You’ve got other Fed contributors who are less ambiguous. They’re willing to discuss an increase in rates in light of higher inflation statistics. This week, I think you’re going to hear a lot of that. After we get both PPI and CPI, I think you’re going to hear, “Yep. This stickiness of inflation, we’re going to have to address it, and it’s probably going to be with higher rates.” Is this a case of those alternative Fed voices balancing out Powell’s dovishness?

If the print is lower, specifically for CPI, will one month’s data suffice for him to say, “Ah, this is what we’re talking about.” Of course, that’ll be in contradiction to his earlier conclusion that two months is not enough, but it would certainly confirm that he has a bias. So to start the week, we have PPI. It’s higher than expected at 0.5 versus the 0.3 anticipated. That requires Powell to keep rates higher for longer unless CPI can be read another way, and that’s later this week.

It really comes at an awkward time because if they’re going to lower rates, last week’s Atlanta GDPNow, it bumped from 3.3% annual growth, that was the May 2nd reading, all the way up to 4.2% by May 8th. Granted, this is a very volatile metric, the GDPNow, but with GDP increasing, it’s tough to cut rates when the economy, as measured by the Fed, is running as hot as it is.

So, where there is plenty of spending in our economy, I think we can say Janet has done a good job. Ms. Yellen has opened the floodgates, and of course Congress is there to support it. We are spending. It’s government spending which is defining GDP to higher levels. And it’s fascinating because we’re deficit spending as if we were in a world war or a global depression.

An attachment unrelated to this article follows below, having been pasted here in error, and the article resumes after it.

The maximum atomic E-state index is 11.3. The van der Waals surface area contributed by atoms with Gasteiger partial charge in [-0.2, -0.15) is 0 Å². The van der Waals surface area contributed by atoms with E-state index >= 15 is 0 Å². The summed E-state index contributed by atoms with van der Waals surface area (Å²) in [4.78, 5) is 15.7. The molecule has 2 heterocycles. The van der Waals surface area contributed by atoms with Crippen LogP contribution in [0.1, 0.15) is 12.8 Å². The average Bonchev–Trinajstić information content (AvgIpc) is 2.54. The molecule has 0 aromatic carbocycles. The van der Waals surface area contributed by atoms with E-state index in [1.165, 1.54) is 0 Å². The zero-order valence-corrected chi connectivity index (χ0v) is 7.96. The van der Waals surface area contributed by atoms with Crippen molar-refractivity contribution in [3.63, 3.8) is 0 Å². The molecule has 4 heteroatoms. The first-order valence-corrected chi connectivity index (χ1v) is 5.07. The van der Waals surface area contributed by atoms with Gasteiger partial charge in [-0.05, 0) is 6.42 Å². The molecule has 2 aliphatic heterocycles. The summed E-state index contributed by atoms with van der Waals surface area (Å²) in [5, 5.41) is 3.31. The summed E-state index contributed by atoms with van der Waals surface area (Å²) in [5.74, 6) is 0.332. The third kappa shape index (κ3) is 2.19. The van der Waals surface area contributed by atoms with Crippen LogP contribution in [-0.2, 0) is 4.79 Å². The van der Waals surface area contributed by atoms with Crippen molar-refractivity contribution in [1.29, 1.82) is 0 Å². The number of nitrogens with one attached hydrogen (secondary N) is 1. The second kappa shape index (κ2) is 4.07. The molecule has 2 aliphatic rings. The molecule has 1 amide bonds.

Again, we’re spending, but it’s not money that we have. It’s money that we’re borrowing. No surprise that GDP is peppy. I’m frankly only surprised that inflation isn’t even hotter. Conditions are set for it. And in the event that commodities go on a tear, which certainly last week’s performance, and even early this week if you’re looking at the industrial commodities, inflation could shock everyone on the upside if commodities really catch fire.

Kevin: I just heard the figure that copper is up over 20% this year. So, Dr. Copper usually tells the story. And so, why does Powell act as if conditions in the economy right now are relatively tight?

David: Yeah, I think it’s conflating the level of interest rates at a high level and saying, well, that should be tight. And maybe to some degree it is, or for someone, it is. But that I think forms his belief that financial conditions are relatively tight. Certainly a major talking point last week.